Do happy staff make for happy customers or do increasingly demanding customers result in a stressful work environment?

Complexity is both a giver and a taker. It gives us the Internet and smartphones. It takes our time and annoys us. What we really want is complexity working in the background — invisible to us — as it makes our lives more enriched and convenient. What we don’t want is when complexity erupts to the surface, confuses and frustrates us and gets in our way.

But who are we? Are we the employee who wants an easy work life? Or are we the customer who wants an easy life? It’s hard to achieve both. Make it easy for the customer and you make it harder for the employee. Make it easy for the employee and you make it harder for the customer.

Customer champions are generally not liked within traditional organizations. They send the content back, saying to rewrite it and make it simpler. They send the code back. They want to constantly test with customers. They are the irritating voice that is always asking the awkward questions.

The recent New York Times expose of the Amazon workplace makes for disturbing reading. Amazon has a brutal and relentless work environment. The hyper ambitious thrive. As one employee boasted “not everyone can get into Harvard.” Everyone is pushed to the limit in order to innovate and maintain a relentless customer obsession. One senior executive talked about how she had plans for the weekend but then a customer delivery fell behind schedule and she had to spend Friday night sorting things out.

"It's hard to escape the conclusion that any company that seeks to compete on a superior user experience must push further than anyone else," Ben Thompson wrote in his Stratechery newsletter. “By extension, I'm not sure it's an accident that not just Amazon but also Apple is notorious for a very trying work environment and zero concept of work-life balance.”

The customer isn’t king anymore. The customer is dictator. For years, organizations exploited the fact that customers lacked information and were disorganized. But today customers are often better organized and have more information than the organizations they are dealing with. This is a huge shift in power, and increasingly disloyal customers intend to exploit it ruthlessly.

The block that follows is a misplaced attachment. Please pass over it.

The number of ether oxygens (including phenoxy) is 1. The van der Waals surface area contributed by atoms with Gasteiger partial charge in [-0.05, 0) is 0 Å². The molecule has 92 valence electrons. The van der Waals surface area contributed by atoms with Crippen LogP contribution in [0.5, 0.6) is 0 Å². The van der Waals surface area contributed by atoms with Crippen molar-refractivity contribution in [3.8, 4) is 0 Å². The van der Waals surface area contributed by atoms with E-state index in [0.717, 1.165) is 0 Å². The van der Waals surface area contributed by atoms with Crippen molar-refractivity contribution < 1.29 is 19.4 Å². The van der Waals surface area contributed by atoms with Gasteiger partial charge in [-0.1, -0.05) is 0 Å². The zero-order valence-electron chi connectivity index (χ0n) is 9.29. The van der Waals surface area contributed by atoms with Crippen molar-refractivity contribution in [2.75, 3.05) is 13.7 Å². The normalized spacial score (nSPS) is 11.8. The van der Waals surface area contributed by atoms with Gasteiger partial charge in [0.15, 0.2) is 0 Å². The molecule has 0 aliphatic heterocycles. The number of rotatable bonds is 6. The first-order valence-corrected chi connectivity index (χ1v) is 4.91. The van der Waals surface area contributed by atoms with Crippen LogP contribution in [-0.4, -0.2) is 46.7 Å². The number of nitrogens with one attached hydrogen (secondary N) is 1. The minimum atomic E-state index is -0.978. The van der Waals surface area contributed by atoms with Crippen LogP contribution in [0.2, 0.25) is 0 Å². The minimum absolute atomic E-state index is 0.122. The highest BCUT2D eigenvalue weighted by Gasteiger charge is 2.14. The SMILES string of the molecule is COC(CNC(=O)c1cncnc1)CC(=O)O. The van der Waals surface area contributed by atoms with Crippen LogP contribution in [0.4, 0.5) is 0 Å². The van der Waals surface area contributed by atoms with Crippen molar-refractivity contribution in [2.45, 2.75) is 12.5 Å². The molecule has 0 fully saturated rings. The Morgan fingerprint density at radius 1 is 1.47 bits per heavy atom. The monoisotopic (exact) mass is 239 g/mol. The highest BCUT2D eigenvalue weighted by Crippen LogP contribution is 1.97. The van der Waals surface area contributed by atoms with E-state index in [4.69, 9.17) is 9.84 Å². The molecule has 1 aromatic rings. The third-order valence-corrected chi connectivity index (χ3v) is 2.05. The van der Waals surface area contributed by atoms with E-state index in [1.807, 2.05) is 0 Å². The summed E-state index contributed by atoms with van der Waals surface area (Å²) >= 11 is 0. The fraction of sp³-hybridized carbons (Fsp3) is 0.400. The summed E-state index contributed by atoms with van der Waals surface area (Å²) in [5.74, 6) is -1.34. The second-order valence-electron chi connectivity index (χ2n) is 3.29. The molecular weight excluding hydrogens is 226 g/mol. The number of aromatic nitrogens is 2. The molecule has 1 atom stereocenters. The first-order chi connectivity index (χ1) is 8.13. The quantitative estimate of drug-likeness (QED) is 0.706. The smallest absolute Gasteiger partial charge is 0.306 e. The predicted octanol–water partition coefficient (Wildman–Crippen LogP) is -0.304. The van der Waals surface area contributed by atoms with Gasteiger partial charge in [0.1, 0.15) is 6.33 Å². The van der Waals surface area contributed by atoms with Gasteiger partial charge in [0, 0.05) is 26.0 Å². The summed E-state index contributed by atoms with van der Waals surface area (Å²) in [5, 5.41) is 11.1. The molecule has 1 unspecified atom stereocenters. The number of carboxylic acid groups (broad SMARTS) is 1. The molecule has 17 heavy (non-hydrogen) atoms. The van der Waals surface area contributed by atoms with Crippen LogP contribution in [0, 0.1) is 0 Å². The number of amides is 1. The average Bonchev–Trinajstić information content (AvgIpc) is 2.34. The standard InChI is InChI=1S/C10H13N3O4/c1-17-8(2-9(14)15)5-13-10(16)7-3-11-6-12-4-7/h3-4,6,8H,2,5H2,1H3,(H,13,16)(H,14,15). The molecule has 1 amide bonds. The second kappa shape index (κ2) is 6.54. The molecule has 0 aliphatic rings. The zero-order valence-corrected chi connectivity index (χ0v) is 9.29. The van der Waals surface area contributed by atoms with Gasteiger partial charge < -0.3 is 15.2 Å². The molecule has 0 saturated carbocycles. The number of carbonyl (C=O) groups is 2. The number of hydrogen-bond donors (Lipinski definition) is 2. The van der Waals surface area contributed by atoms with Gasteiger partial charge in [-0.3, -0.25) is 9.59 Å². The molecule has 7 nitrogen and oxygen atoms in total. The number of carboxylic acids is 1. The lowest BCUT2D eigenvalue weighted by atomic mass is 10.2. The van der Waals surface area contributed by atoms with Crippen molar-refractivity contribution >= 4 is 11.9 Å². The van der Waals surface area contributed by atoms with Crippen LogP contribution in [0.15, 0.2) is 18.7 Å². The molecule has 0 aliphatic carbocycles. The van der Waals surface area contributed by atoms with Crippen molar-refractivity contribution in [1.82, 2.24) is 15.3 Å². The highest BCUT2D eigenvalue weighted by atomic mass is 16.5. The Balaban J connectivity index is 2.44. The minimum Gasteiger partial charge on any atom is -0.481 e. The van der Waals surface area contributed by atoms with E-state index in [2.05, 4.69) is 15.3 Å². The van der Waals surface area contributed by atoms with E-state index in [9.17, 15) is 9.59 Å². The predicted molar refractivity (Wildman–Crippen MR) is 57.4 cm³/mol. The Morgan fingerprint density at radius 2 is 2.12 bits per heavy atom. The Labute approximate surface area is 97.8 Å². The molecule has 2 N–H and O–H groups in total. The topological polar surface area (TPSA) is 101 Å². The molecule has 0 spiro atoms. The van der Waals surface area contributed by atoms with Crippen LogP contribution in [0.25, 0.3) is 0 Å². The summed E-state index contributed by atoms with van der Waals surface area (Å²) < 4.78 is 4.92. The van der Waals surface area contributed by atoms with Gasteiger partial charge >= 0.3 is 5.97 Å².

Inside a great many organizations, we find despondency, disengagement and disillusionment. Senior management is mainly out-of-touch, while granting itself unheard of bonuses for second-rate performance.

The customer revolution has already happened. But we now need a revolution in the workplace. We must find a model that is customer-obsessed while not feeling like a slave ship.

The new workplace will inevitably be a demanding place but it can also be a very rewarding one. What is certainly true is that if we maintain an old style hierarchy with a newly discovered customer obsession, employees end up with the worst of both worlds. We must move towards a much flatter, interdisciplinary, flexible and collaborative environment. We must organize around the customer, not the senior manager. We must measure customer outcomes, not organizational inputs. The change begins when enough employees find the courage to demand a proper work-life balance.